Fiumelatte (river)

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Fiumelatte is a river in northern Italy. It flows from a cavity in the Grigna into Lake Como, just south of Varenna, it has an approximate length of 250 m (820 ft). The name Fiumelatte, composed from fiume (Italian for "river") and latte ("milk"), is due to the milky white color of its water.


One of the river's peculiarities is its annual intermittency: it usually dries in the middle of October to reappear in the second half of March; therefore it has been given the nickname Fiume delle due Madonne ("River of the two Madonnas"), alluding to the festivities of Annunciation (March 25) and Madonna del Rosario (October 7). This phenomenon could imply that the river is the vent of an unexplored underground cavity in the Grigna, which gets periodically filled.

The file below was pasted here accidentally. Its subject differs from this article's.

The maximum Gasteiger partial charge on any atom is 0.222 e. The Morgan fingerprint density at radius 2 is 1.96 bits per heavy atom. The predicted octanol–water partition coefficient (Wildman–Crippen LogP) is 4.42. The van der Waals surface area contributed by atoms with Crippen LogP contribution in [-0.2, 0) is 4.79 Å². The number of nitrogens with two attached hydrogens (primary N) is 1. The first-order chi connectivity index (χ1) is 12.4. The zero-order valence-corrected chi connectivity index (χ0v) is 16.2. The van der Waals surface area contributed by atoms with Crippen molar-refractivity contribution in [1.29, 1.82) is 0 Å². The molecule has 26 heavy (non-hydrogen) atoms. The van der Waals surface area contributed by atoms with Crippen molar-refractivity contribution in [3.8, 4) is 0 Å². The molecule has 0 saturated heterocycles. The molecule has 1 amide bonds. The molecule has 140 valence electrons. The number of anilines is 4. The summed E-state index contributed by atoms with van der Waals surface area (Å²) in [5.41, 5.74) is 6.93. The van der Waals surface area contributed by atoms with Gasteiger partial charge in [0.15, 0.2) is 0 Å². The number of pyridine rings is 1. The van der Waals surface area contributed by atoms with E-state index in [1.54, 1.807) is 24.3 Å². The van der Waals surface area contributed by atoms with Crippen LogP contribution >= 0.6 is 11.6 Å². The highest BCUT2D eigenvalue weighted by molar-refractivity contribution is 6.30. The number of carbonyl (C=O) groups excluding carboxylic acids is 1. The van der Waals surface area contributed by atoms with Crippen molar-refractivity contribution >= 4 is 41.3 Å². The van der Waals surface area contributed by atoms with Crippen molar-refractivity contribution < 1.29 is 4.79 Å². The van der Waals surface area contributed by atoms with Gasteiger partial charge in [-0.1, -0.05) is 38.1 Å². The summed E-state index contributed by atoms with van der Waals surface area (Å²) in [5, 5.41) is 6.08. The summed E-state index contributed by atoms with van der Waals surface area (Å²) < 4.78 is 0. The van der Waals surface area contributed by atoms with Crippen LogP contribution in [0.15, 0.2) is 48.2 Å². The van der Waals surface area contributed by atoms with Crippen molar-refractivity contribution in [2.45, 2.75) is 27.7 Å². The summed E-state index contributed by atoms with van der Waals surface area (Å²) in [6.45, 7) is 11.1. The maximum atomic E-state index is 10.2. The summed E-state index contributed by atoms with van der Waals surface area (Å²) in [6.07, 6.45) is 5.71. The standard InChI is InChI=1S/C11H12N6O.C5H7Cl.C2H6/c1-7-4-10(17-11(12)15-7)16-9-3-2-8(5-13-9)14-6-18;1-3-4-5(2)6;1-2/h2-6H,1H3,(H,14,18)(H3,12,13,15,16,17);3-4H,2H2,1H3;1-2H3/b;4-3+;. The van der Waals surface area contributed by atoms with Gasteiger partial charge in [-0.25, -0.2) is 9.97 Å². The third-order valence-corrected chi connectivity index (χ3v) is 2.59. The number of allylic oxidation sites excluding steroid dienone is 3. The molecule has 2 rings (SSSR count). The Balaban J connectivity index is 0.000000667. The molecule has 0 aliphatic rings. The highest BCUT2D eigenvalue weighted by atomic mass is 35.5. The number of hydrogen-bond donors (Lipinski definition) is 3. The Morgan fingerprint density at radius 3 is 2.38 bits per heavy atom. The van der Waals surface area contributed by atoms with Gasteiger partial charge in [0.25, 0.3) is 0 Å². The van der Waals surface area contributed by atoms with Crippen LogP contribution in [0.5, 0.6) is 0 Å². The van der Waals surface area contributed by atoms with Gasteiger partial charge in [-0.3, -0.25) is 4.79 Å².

The river is mentioned by the name Fiumelaccio in Leonardo da Vinci's Atlantic Codex:

It's the Fiumelaccio, which falls high from more than 100 ells from the vein where it is born, straight down on the lake, with inestimable uproar and noise.

Other authors who wrote about the river include Pliny the Elder and Lazzaro Spallanzani.


Close proximity to partisans Fiumelatte town also stands a memorial in memory of the 55th Brigade Garibaldi Rosselli shot the January 8, 1945, following the capture took place in Esino Lario, the six companions were killed coming back to the valley to alert the command The fact that the encroachment in Switzerland.

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Coordinates: 46°00′04″N 9°17′30″E / 46.0012°N 9.2917°E / 46.0012; 9.2917